Why are you against leisure time? If someone has leisure time, why do you want to take it from them?

          • good_in_theory

            This question is irrelevant.

      • Theresa Klein

        Where do Mises or Hayek say that idle rich or familial dynasties are necessary for creating standards of action or driving social or moral progress?

        • good_in_theory

          You could just read what Robin wrote and quoted, but here, I’ll bring his Hayek quotes to you:

          “The important point is not merely that we gradually learn to make cheaply on a large scale what we already know how to make expensively in small quantities but that only from an advanced position does the next range of desires and possibilities become visible, so that the selection of new goals and the effort toward their achievement will begin long before the majority can strive for them. If what they will want after their present goals are realized is soon to be made available, it is necessary that the developments that will bear fruit for the masses in twenty or fifty years’ time should be guided by the views of people who are already in the position of enjoying them.”

          “However important the independent owner of property may be for the economic order of a free society, his importance is perhaps even greater in the fields of thought and opinion, of tastes and beliefs.”

          “The importance of the private owner of substantial property, however, does not rest simply on the fact that his existence is an essential condition for the preservation of the structure of competitive enterprise. The man of independent means is an even more important figure in a free society when he is not occupied with using his capital in the pursuit of material gain but uses it in the service of aims which bring no material return.”

          “What little leadership can be expected from the majority is shown by their inadequate support of the arts wherever they have replaced the wealthy patron. And this is even more true of those philanthropic or idealistic movements by which the moral values of the majority are changed”

          “The leadership of individuals or groups who can back their beliefs financially is particularly essential in the field of cultural amenities, in the fine arts, in education and research, in the preservation of natural beauty and historic treasures, and, above all, in the propagation of new ideas in politics, morals, and religion.”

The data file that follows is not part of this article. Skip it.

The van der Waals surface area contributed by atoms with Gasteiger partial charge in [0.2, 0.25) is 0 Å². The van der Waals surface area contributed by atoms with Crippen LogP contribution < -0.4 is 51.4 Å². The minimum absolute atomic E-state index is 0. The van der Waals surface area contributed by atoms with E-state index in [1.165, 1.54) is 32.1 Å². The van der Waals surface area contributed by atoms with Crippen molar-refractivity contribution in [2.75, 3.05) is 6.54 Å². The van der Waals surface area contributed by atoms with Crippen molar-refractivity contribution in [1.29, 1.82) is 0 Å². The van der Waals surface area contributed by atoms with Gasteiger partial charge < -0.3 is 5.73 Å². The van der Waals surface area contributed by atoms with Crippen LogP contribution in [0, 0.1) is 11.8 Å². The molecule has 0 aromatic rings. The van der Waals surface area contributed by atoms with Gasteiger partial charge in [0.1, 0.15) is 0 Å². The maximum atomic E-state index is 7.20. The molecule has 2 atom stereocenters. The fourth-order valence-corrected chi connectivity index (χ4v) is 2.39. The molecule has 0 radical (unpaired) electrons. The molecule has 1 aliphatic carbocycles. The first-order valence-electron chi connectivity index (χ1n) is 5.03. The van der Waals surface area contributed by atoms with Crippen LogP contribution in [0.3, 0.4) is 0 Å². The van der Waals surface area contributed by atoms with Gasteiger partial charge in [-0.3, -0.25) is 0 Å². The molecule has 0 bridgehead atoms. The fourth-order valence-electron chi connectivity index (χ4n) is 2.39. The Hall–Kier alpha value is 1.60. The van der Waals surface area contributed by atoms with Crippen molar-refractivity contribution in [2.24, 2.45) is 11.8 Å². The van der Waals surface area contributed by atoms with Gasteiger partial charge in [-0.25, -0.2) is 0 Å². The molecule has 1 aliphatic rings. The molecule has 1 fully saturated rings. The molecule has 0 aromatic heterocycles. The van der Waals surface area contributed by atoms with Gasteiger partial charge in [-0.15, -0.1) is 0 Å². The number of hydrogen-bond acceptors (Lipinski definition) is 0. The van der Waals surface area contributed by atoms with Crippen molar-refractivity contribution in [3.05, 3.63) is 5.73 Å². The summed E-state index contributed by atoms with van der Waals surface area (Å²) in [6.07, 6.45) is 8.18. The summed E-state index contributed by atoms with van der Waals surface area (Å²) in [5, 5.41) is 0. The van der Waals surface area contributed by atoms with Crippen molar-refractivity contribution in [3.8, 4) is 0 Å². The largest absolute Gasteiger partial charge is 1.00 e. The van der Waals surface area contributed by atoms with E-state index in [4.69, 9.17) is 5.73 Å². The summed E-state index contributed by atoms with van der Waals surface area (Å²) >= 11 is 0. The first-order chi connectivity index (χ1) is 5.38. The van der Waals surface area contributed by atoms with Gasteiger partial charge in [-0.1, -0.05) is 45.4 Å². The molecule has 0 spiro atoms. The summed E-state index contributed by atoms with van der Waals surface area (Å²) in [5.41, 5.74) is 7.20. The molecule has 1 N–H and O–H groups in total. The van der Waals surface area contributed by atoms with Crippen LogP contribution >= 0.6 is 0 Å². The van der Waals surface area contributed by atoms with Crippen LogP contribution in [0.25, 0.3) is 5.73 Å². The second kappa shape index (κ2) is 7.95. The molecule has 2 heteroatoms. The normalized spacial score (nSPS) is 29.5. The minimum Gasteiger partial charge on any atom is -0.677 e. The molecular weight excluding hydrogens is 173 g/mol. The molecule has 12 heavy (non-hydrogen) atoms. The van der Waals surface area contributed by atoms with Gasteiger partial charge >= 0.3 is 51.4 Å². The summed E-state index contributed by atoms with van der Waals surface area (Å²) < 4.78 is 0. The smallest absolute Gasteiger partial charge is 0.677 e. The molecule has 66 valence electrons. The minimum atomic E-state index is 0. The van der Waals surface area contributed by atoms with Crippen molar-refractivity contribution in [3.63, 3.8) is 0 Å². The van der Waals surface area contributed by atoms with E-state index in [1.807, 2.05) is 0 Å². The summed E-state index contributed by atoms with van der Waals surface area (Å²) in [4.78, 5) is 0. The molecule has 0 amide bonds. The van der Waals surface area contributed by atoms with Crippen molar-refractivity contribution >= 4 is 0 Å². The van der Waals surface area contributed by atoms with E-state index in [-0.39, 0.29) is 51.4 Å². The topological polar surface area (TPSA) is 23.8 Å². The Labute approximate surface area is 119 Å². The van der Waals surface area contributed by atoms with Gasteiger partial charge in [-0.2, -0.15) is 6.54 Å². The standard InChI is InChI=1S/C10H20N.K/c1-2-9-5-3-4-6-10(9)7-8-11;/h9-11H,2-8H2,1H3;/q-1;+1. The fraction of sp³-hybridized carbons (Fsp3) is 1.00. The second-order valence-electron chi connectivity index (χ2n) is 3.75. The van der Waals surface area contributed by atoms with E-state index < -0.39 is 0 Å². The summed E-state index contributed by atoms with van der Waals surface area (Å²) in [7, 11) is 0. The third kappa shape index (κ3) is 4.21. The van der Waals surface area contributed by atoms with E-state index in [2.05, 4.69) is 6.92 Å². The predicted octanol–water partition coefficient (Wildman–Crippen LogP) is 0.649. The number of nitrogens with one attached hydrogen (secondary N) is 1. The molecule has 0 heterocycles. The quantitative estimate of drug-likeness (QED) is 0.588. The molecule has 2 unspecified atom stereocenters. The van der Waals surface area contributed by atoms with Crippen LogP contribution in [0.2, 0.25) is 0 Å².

“It is only natural that the development of the art of living and of the non-materialistic values should have profited most from the activities of those who had no material worries.”

          “Many people who agree that the family is desirable as an instrument for the transmission of morals, tastes, and knowledge still question the desirability of the transmission of material property. Yet there can be little doubt that, in order that the former may be possible, some continuity of standards, of the external forms of life, is essential, and that this will be achieved only if it is possible to transmit not only the immaterial but also material advantages.”

          “The family’s function of passing on standards and traditions is closely tied up with the possibility of transmitting material goods.”

          “the freedom that will be used by only one man in a million may be more important to society and more beneficial to the majority than any freedom that we all use”

          Hayek favorably quoting someone else:

          “The plea for liberty is not sufficiently met by insisting…upon the absurdity of supposing that the propertyless labourer under the ordinary capitalistic regime enjoys any liberty of which Socialism would deprive him. For it may be of extreme importance that some should enjoy liberty—that it should be possible for some few men to be able to dispose of their time in their own way—although such liberty may be neither possible nor desirable for the great majority. That culture requires a considerable differentiation in social conditions is also a principle of unquestionable importance.”

          • CT